Storm victims caught in massive ‘roofing scheme’ with Texas firm

  • May 21, 2023

Like those other storm victims, Smith has no idea what happened to her insurance money.

In December, Apex quoted her a little over $12,000 for a new roof. In January, she got a settlement notice for $22,600. A breakdown of the settlement stated $12,500 would go to Smith, and the other 44 percent of it – about $10,000 – would go to cover legal fees and expenses on a claim where no lawsuit had been filed.

The settlement document also granted MMA “limited power of attorney to endorse all checks for settlement proceeds… on your behalf.” Smith signed it but has never seen any of the money and her roof is still not fixed. 

Butler said Apex hasn’t seen any of that money either, and the roofer “is not happy about that.”

Recently, Smith’s mother-in-law saw a TV ad by New Orleans injury lawyer Morris Bart, encouraging MMA clients to hire his firm instead. Smith is one of more than 600 former MMA clients to hire Bart associate Austin Marks to represent her. Marks said he was able to get Smith’s insurance company to void any settlement checks that MMA had endorsed.

“They took advantage of homeowners. They took advantage of insurance companies,” Marks said. “They lied, cheated and stole from everyone.”
Smith wonders how she could have protected herself from something Judge North called “an unprecedented tableau of misconduct.”

“If the judge don’t know what to say, like if no one has even seen this before, where do we go from here?”

“Insured to Lose” continues Tuesday (March 2) with Part 2, describing what Judge North describes as a separate part of MMA’s “scheme.”

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North Carolina Rate Bureau seeks 28.4% increase for car insurance

  • March 9, 2023

RALEIGH, N.C. (WNCN) — The North Carolina Rate Bureau has filed a request with the state Department of Insurance to increase auto policies, according to state Insurance Commissioner Mike Causey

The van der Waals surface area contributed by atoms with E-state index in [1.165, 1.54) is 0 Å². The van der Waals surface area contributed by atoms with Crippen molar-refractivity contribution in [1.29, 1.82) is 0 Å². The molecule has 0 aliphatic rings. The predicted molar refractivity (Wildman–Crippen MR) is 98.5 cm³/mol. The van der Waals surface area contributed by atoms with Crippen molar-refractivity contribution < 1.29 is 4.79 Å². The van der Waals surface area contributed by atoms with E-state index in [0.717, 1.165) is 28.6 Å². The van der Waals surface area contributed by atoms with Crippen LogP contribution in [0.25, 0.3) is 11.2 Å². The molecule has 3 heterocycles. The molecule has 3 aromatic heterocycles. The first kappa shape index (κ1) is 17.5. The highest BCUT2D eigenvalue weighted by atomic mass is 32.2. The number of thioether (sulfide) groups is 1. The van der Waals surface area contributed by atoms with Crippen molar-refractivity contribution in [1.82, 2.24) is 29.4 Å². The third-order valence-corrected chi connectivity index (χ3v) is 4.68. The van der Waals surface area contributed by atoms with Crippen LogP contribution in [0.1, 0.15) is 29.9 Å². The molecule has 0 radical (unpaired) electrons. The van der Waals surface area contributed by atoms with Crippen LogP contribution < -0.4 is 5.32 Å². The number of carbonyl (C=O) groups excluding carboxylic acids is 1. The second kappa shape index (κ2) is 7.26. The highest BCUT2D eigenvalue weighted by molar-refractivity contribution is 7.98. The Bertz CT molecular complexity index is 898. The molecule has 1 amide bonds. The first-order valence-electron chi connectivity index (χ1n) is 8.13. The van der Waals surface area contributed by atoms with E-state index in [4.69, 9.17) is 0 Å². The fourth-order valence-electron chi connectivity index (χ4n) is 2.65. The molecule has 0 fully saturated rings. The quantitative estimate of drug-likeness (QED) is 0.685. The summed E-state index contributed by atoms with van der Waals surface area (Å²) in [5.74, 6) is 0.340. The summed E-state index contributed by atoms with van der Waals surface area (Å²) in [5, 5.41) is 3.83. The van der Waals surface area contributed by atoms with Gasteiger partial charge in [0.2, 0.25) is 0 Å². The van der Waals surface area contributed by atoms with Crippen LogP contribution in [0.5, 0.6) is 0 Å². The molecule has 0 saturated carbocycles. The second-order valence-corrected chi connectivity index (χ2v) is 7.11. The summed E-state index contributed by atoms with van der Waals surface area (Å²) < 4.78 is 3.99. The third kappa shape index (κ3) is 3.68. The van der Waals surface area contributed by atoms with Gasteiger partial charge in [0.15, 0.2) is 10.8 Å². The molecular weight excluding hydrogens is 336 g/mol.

The bureau asked for a 28.4% statewide increase in private passenger auto insurance. If approved, it would become effective on Oct. 1.

“We want to make sure that the consumers are being afforded a fair rate,” said Barry Smith, deputy director of Communications/Safety Officer for the Department of Insurance. “It’s also important that the automobile insurers are able to make a living.”

The bureau represents car insurance companies in the state and is not a part of the state Department of Insurance. State law requires the bureau to submit auto rate filings with the department each year by Feb. 1.

According to the personal finance company Bankrate, the average annual full-coverage premium in Raleigh this year is $1,359. The 28.4% increase would raise it to $1,744.96, meaning a monthly payment would go from $113.25 to $145.41.

“Whatever rates do get approved, that will be the base rate,” Smith said. “That doesn’t mean everybody will pay what that ends up being,” Smith said.

Causey stated that he and members of the department’s staff will review the filing and determine whether the increase is justified.

The department said that if they do not agree with the requested increase, they can negotiate a settlement or call for a hearing.

“This is a request,” Smith said. “This is nowhere near being approved or anything like that. Our actuaries, our legal experts, our experts in property and casualty insurance are reviewing those figures and there are hundreds of pages.”

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